The story of my shocking cloud bill

 Published On July 06, 2015

OK, that was admittedly a troll headline.

I have been using Amazon’s cloud computing service, called Amazon Web Services or AWS, free of charge for the last 12 months. AWS runs a free-tier program that lets you use 21 of their products for the first year without paying for them. Obviously, there are limits to what is free but generally it’s good enough for most individuals/ small businesses.

My free-tier eventually expired and I got my first bill today. Before I tell you how much I ended up paying, let’s explore what makes for a successful public cloud. In my view, when selecting a cloud computing service, it must pass the test of Choice, Availability, and Price.

It is vital for a cloud provider to have a comprehensive selection of products that keep the user on it’s platform. If the user wants to run a server, or store data, or run a database, or setup a mobile app, the platform should be able to cater to those requirements directly or through a partner ecosystem. Similarly, you’ll want to have the choice of cloud nodes in several geographies for failover and performance. For enterprises, choice would extend beyond products to include services like monitoring, logging, security, customer service, and other advisory functions.

This is the basic expectation that everyone has from a cloud service provider – it should be able to cater to any requirement you have whenever you have it. For example, if you want to spin up a 100 servers, and the cloud service provider doesn’t have sufficient capacity – you’re likely taking your business elsewhere. In my view, the definition of availability should extend to cover the uptime of the service. For users moving from on-premise datacentres to the cloud, an important consideration would be performance and uptime.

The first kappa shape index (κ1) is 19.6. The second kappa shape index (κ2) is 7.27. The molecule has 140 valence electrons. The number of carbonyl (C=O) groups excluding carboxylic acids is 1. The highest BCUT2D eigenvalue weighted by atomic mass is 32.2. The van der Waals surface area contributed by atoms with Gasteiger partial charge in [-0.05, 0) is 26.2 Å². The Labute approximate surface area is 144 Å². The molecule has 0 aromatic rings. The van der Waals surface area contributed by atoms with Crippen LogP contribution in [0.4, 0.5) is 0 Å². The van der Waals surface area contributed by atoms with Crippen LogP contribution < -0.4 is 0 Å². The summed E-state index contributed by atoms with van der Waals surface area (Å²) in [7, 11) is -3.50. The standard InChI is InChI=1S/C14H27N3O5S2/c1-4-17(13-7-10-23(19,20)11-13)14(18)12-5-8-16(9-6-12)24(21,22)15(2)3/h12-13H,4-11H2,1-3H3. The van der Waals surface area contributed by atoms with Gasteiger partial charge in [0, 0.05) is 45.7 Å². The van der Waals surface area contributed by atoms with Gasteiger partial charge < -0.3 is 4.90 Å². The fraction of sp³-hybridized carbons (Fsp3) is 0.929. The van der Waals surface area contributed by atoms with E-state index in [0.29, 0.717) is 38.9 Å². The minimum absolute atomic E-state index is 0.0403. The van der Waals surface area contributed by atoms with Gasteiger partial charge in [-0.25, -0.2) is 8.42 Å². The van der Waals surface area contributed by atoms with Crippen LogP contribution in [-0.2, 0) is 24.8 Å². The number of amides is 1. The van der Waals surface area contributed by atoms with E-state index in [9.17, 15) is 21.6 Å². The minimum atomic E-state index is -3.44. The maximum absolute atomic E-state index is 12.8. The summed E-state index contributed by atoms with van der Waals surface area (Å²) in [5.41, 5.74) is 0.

The moment of truth. My first monthly bill was a grand total of drumroll please $14.81. For this princely amount which is about the same as 3 morning lattes, I use:

  • 2 instances that are up 100% of the time
  • 1 instance that has 30% monthly usage
  • 3 network attached storage volumes of various sizes
  • 2 domains and hosted zones
  • 400MB of space on S3 for hosting a static site
  • 20GB of space on S3 for my AMIs and other artifacts
  • Load Balancers to help route traffic
  • A NoSQL table (albeit a tiny one)

$14.81/ month for all my computing needs that are available whenever I need them with no upfront investment and automatic hardware refresh? Shocking, indeed!! :) It is no wonder that businesses and individuals alike are taking to the cloud like never before. Essentially, a question of ‘WHEN’ and ‘HOW’ rather than ‘IF’.

Tags: AWS


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© 2015 - Manav Prabhakar. All opinions expressed are solely my own.
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